450 PUBLIC TREATIES. two countries, and to secure the best interest of their respective citizens and subjects by encouraging, facilitating, and regulating their industry and trade, have resolved to conclude a treaty of amity and commerce for this purpose, and have therefore named as their plenipotentiaries, that is to say: Negntiamrs. The Presiderm of the United States, His Excellency Townsend Harris, Consul-General of the United States of America for the Empire of Japan, and His Majesty the Ty-ooon of Japan, their Exeellencies Inoooye, Prince of Siuano, and Iwasay, Prince of Hego; Who, after having communicated to each other their respective full powers, and found them to be in good and due form, have agreed upon and concluded the following articles: Anrrcma I. Peace and friend- There shall henceforward be perpetual peace and friendship between ¤hip· the United States of America and His Majesty the Ty-coon of Japan and his successors. Diplomatic and The President of the United States may appoint a Diplomatic Agent ¤¤¤¤¤|=¤ ¤s<>¤¤¤- to reside at the city of Yedo, and Consul or Consular Agents to reside at any or all of the ports in Japan which are opened for American commerce by this treaty. The Diplomatic Agent and Consul-General of the United States shall have the right to travel freely in any part of the Empire of Japan from the time they enter on the discharge of their ollicial duties. The Government of Japan may appoint a Diplomatic Agent to reside at Washington, and Consuls or Consular Agents for any or all of the ports of the United States. The Diplomatic Agent and Consul General of Japan may travel t'reely in any part of the United States from the time they arrive in the country. Amrronn II. Mnngmcu 1,.,- The President of the United States, at the request of the Japanese tween Japan and Government, will act as a friendly mediator in such matters of diner- E“'°P°°¤ P°"°'°· ence as may arise between the Government of Japan and any European power. Aid to ,;,.,.,,1;.,.,., The ships of war of the United States shall render friendly aid and vessels. assistance to such Japanese vessel as they may meet on the high seas, so far as it can be done without a breach of neutrality; and all American Consuls residing at ports visited by Japanese vessels shall also give them such friendly aid as may be permitted by the laws of the respective countries in which they reside. Anrrom III. Adam.,",,) 0,,.,,, In addition to the ports of Simoda and Hakodade, the following ports ports. and towns shall be opened on the dates respectively appended to them, that is to say: Kanagawa, on the (4th of July, 1859) fourth day of July, one thousand eight hundred and fifty-nine; Nagasaki, on the (4th of July, 1859) fourth day of July, one thousand eight hundred and fifty- nine; Nee-e-gata, on the (lst of January, 1860) ilrst day of January, one thousand eight hundred and sixty; Hiogo, on the (1st of January,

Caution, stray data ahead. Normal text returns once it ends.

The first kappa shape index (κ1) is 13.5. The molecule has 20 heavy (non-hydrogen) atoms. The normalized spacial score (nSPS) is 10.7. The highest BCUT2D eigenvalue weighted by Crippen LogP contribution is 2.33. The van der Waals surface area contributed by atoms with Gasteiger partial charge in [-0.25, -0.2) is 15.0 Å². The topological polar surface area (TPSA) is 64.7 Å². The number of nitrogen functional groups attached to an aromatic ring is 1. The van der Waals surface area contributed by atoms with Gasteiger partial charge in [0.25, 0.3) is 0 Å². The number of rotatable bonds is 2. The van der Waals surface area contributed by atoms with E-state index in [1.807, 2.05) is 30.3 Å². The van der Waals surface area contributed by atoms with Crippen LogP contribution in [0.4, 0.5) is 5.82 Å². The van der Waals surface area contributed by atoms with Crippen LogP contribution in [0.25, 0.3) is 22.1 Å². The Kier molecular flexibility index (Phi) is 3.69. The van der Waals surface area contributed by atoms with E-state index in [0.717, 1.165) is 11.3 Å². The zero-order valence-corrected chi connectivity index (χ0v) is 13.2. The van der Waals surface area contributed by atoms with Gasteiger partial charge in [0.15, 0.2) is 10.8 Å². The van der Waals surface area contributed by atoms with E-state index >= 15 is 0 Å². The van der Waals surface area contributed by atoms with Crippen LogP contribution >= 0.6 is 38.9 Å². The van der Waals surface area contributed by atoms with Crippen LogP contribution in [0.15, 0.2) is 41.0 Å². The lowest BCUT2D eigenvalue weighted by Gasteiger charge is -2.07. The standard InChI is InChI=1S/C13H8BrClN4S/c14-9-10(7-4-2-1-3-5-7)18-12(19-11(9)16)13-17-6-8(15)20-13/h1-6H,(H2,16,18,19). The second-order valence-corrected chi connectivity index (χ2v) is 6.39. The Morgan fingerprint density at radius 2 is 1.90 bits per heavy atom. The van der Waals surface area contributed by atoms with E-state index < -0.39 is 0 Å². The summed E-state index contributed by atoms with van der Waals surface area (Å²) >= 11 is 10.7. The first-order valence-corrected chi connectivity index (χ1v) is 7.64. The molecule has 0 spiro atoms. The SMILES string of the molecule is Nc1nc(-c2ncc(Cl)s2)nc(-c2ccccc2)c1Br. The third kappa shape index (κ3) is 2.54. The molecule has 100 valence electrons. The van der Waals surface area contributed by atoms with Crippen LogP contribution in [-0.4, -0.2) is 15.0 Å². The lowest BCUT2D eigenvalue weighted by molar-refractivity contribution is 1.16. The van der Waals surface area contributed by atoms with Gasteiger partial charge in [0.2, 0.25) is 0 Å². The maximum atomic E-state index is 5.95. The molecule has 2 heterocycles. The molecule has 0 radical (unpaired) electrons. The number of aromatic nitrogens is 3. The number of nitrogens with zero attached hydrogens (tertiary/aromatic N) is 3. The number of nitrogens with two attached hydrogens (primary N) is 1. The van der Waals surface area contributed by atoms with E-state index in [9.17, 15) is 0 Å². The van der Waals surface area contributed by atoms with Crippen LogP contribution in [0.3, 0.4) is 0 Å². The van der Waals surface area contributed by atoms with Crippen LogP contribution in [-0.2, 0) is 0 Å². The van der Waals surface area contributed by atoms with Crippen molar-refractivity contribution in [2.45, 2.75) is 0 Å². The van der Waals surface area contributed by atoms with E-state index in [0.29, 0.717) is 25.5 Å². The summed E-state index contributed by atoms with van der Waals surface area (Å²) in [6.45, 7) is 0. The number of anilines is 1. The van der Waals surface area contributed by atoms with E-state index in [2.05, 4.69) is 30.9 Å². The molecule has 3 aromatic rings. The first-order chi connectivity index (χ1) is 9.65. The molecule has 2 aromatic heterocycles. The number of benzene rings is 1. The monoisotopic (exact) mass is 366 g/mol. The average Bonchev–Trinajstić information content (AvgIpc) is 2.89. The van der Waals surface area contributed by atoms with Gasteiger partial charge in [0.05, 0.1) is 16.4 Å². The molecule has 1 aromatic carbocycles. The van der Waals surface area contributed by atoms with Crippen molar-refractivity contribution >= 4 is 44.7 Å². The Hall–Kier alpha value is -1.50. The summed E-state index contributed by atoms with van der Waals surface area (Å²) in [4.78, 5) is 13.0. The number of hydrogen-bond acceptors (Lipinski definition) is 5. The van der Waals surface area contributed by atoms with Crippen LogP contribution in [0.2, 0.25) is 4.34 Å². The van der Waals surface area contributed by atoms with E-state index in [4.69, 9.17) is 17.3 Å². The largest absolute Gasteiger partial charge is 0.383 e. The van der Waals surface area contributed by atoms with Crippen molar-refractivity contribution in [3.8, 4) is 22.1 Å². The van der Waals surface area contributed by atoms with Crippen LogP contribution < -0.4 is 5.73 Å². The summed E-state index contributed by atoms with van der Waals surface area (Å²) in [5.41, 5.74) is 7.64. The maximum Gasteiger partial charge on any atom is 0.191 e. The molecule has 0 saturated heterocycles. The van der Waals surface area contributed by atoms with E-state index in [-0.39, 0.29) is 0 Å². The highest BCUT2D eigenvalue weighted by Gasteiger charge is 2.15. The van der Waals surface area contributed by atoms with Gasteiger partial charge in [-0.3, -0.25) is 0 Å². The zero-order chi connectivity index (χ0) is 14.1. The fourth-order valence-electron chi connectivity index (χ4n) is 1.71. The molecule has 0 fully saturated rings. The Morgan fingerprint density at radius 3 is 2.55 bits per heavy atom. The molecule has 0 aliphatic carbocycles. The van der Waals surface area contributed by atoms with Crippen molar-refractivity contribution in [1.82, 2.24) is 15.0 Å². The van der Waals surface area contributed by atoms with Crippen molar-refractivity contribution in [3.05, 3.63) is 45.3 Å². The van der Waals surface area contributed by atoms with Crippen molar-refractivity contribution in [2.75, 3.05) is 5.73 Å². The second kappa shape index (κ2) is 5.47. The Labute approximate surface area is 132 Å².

- 1863) first day of January, one thousand eight hundred and sixty-
ree. lf Nee-e-gate is found to be unsuitable as a harbour, another port on Ru, d an 0 o of the west coast of Nl[)0ll shall be selected by the two Governments in A,,,,,,.,,,,,,,, ,,, lieu thereof. Six mouths after the opening of Kanagawa the port of Japan. Simoda shall be closed as a place of residence and trade for American citizens. In all the foregoing ports and towns American citizens may permanently reside; they shall have the right to lease ground, and purchase the buildings thereon, and may erect dwellings and warehouses.